Wednesday, 2 November 2011

McEwan's 80 & 90

Jonathan Pryce and Tim Rice star in the 1983 TV movie The Ploughman's Lunch penned by Ian McEwan. A callow journalist in his selfish pursuit of the affections of a toothsome lovely neglects his own ailing mother to further his aims, spending time with the academic mother of his intended, hoping to seal the deal and gaining insights for his novel about Suez. As to be expected from McEwan this is an achingly middle class love triangle with a certain intellectualism restraining the lust and blinding the characters to their respective, mostly unpleasant, selves. Events finally spin out of the protagonist's control and come to a head during Thatcher's speechifying at a Tory Party conference. Nicely acted with a strong script this cold little film is a little uneven and though the politics have dated badly the nexus of conflict between self interest, desire and family duty hasn't.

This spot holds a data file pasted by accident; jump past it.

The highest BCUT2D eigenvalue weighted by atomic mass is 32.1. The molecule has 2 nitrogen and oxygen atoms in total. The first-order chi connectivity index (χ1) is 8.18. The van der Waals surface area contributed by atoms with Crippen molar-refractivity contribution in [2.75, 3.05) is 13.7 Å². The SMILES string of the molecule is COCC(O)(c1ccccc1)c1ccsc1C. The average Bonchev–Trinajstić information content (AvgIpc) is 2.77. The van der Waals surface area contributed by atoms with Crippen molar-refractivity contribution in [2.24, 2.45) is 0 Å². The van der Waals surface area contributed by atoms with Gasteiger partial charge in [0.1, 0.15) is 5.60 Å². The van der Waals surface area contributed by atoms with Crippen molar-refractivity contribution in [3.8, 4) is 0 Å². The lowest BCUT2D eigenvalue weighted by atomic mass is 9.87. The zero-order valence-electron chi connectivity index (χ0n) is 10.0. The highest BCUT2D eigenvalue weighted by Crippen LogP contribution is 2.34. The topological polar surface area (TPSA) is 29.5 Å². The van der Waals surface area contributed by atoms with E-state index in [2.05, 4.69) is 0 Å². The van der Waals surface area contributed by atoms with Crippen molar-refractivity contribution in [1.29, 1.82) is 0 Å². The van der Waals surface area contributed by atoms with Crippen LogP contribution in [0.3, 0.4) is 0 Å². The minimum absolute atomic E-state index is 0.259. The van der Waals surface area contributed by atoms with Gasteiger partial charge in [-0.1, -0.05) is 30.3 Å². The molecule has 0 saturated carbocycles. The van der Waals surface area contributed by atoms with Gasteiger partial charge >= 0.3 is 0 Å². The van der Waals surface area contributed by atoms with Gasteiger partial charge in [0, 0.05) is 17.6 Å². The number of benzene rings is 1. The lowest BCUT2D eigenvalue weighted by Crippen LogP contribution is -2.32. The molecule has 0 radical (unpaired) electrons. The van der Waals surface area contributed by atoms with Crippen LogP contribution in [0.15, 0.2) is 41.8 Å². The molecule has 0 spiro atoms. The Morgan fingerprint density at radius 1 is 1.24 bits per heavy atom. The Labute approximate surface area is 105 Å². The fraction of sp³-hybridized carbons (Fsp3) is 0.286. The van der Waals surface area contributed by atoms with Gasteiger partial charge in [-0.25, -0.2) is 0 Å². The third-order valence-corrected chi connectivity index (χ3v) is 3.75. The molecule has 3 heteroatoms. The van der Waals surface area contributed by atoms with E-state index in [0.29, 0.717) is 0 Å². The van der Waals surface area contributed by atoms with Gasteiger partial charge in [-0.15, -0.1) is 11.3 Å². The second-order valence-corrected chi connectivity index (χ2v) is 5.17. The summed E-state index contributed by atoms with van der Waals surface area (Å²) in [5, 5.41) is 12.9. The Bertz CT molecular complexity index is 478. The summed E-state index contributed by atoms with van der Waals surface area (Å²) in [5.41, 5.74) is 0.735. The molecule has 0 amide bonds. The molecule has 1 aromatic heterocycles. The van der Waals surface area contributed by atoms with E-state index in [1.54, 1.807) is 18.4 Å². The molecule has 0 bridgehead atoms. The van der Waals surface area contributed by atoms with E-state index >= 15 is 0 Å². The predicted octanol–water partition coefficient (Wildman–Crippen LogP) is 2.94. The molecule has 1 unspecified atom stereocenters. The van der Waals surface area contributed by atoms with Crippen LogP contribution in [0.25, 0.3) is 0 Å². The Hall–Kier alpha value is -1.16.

Christopher Walken's smooth, reptilian performance dominates The Comfort of Strangers adapted from one of McEwan's novellas. A young English couple try to reignite their romance by revisiting Venice but accidentally find themselves under the sway of a peculiar older couple played by Walken and Mirren. Harold Pinter's script and Paul Shrader's close direction create a strange, unsettling atmosphere as the young pair lose themselves, literally, into the narrow streets of Venice and find themselves sexually invigorated by their experience. There's a delicate, ambiguous subtext running behind the events and script that culminates in a shattering final scene but it's maybe lost some of it's nuance in translation, however it's still a fine film with excellent performance and some stunning cinematography.

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